- The Washington Times - Saturday, February 2, 2019

Protesters calling for Virginia Gov. Ralph Northam’s resignation rallied outside his Richmond residence early Saturday, hours after the Democrat admitted appearing in a “clearly racist” photograph published decades earlier in a college yearbook.

A group of demonstrators began gathering outside the Governor’s Mansion at around 9 a.m. chanting slogans and touting signs bearing messages urging him to leave office in light of the racist yearbook photo emerging Friday.

“We’re here today because we live in a state that has a history of violence and dehumanization of people of color,” community activist Arthur Burton told fellow protesters. “We’re here because the history of Jim Crow is obviously still alive and living up in the governor’s mansion.”

Published in 1984 while Mr. Northam attended Eastern Virginia Medical School, the photo showed a person in blackface posing next to a person wearing a hooded Ku Klux Klan robe. Mr. Northam acknowledged Friday evening that he was one of the people in the photo, prompting calls for his resignation into the weekend by Republican and fellow Democrats alike.

“I am deeply sorry for the decision I made to appear as I did in this photo and for the hurt that decision caused then and now,” Mr. Northam, 59, said in a statement. “I recognize that it will take time and serious effort to heal the damage this conduct has caused. I am ready to do that important work. The first step is to offer my sincerest apology and to state my absolute commitment to living up to the expectations Virginians set for me when they elected me to be their Governor.”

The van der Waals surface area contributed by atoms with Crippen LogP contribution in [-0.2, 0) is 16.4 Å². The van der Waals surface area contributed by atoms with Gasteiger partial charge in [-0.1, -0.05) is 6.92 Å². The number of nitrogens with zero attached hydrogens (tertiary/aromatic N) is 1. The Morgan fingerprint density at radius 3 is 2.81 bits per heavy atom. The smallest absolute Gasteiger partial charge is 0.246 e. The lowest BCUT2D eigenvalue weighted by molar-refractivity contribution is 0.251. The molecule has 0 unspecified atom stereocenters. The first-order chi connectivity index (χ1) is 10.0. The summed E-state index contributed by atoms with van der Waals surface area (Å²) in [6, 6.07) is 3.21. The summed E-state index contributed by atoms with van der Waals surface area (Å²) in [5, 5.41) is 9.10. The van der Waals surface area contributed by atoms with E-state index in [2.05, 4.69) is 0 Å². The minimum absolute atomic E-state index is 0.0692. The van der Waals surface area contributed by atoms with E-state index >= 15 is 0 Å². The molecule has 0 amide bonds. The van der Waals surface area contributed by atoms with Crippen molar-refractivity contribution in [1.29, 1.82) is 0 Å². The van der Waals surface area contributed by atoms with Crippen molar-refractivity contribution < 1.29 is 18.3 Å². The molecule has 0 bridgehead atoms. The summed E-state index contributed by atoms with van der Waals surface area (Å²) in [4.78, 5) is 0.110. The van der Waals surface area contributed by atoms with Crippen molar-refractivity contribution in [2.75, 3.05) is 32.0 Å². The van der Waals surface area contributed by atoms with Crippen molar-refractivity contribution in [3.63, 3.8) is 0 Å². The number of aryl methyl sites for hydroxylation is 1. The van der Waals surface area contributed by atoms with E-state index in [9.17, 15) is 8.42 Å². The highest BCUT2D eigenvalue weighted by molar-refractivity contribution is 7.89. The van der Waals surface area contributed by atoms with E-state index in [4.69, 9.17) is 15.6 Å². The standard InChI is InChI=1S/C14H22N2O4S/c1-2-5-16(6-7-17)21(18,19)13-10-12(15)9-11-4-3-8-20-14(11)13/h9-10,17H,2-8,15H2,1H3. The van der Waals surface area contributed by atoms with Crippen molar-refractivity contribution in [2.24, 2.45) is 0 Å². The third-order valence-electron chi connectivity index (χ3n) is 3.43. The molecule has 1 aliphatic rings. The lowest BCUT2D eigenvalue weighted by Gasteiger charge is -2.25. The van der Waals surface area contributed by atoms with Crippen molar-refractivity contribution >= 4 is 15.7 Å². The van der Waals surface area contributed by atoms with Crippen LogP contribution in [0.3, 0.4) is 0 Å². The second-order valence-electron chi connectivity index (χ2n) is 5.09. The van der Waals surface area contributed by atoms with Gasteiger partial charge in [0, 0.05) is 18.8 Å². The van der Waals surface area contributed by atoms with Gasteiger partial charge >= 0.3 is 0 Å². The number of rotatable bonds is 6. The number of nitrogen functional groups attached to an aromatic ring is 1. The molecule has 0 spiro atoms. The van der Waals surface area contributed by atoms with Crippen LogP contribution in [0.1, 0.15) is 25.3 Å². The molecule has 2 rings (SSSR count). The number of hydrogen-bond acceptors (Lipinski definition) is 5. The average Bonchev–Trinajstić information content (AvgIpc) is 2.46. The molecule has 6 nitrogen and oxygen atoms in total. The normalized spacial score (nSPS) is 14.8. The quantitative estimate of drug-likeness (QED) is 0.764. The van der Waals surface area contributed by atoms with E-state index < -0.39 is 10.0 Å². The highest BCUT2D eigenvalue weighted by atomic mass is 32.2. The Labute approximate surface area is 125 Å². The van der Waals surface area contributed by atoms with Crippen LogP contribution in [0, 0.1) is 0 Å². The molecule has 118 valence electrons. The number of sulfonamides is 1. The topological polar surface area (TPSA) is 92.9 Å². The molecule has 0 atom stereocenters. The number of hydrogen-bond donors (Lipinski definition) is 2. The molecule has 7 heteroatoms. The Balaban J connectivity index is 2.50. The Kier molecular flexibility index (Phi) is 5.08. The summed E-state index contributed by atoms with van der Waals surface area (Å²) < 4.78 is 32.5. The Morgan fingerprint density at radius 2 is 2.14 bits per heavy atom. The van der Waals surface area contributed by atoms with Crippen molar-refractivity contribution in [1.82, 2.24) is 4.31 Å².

“I am committed to continuing that fight for the remainder of my term,” Mr. Nothern said in a subsequent video statement later Friday.

Protesters attending the rally Saturday morning were seen carrying signs that read “Get Wrecked, Ralph” and “Resign Now,” as well as messages urging Justin Fairfax, the Virginia lieutenant governor, to take Mr. Northam’s place.

“Hey hey, ho ho, Ralph Northam has got to go,” the group chanted at one point. “You must resign, we want the facts, no racist governor, we want Fairfax.”

The protest was planned by RVA Dirt, a self-described group of “local politics nerds, community organizers and advocates.”

Mr. Northam denied during a press conference Saturday afternoon being either of the individuals appearing in the yearbook photo, contradicting his earlier statement.

“In the last 24 hours, I’ve been able to review the picture,” Mr. Northam told reporters. “That was not me.”

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